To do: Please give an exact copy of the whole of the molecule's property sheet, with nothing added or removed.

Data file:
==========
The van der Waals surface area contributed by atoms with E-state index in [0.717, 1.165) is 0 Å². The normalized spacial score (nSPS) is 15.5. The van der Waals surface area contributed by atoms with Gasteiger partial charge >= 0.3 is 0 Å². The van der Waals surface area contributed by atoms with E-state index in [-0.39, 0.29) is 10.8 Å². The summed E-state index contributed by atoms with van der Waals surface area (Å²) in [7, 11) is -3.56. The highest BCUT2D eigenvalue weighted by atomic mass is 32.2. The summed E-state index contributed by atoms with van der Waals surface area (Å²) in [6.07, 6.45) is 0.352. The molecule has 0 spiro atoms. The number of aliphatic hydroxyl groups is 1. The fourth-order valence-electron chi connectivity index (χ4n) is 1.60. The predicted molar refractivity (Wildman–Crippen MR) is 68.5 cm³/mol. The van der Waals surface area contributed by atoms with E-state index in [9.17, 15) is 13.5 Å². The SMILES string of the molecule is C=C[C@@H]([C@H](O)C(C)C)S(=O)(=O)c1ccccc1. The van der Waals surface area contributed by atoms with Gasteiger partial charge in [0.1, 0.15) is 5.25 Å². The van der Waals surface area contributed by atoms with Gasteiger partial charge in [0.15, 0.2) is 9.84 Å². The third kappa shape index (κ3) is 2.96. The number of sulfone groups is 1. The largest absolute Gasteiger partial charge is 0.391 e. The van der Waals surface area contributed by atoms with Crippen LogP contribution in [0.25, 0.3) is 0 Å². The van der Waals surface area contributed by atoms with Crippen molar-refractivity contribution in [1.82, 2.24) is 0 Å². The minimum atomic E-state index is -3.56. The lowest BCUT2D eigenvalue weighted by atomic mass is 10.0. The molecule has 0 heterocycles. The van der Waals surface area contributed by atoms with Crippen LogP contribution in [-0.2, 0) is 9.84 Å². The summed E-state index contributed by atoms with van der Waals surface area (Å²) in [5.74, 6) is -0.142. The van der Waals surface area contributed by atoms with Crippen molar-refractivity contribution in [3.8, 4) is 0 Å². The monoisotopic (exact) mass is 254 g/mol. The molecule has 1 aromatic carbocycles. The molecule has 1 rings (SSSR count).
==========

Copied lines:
The van der Waals surface area contributed by atoms with E-state index in [0.717, 1.165) is 0 Å². The normalized spacial score (nSPS) is 15.5. The van der Waals surface area contributed by atoms with Gasteiger partial charge >= 0.3 is 0 Å². The van der Waals surface area contributed by atoms with E-state index in [-0.39, 0.29) is 10.8 Å². The summed E-state index contributed by atoms with van der Waals surface area (Å²) in [7, 11) is -3.56. The highest BCUT2D eigenvalue weighted by atomic mass is 32.2. The summed E-state index contributed by atoms with van der Waals surface area (Å²) in [6.07, 6.45) is 0.352. The molecule has 0 spiro atoms. The number of aliphatic hydroxyl groups is 1. The fourth-order valence-electron chi connectivity index (χ4n) is 1.60. The predicted molar refractivity (Wildman–Crippen MR) is 68.5 cm³/mol. The van der Waals surface area contributed by atoms with E-state index in [9.17, 15) is 13.5 Å². The SMILES string of the molecule is C=C[C@@H]([C@H](O)C(C)C)S(=O)(=O)c1ccccc1. The van der Waals surface area contributed by atoms with Gasteiger partial charge in [0.1, 0.15) is 5.25 Å². The van der Waals surface area contributed by atoms with Gasteiger partial charge in [0.15, 0.2) is 9.84 Å². The third kappa shape index (κ3) is 2.96. The number of sulfone groups is 1. The largest absolute Gasteiger partial charge is 0.391 e. The van der Waals surface area contributed by atoms with Crippen LogP contribution in [0.25, 0.3) is 0 Å². The van der Waals surface area contributed by atoms with Crippen molar-refractivity contribution in [1.82, 2.24) is 0 Å². The minimum atomic E-state index is -3.56. The lowest BCUT2D eigenvalue weighted by atomic mass is 10.0. The molecule has 0 heterocycles. The van der Waals surface area contributed by atoms with Crippen LogP contribution in [-0.2, 0) is 9.84 Å². The summed E-state index contributed by atoms with van der Waals surface area (Å²) in [5.74, 6) is -0.142. The van der Waals surface area contributed by atoms with Crippen molar-refractivity contribution in [3.8, 4) is 0 Å². The monoisotopic (exact) mass is 254 g/mol. The molecule has 1 aromatic carbocycles. The molecule has 1 rings (SSSR count).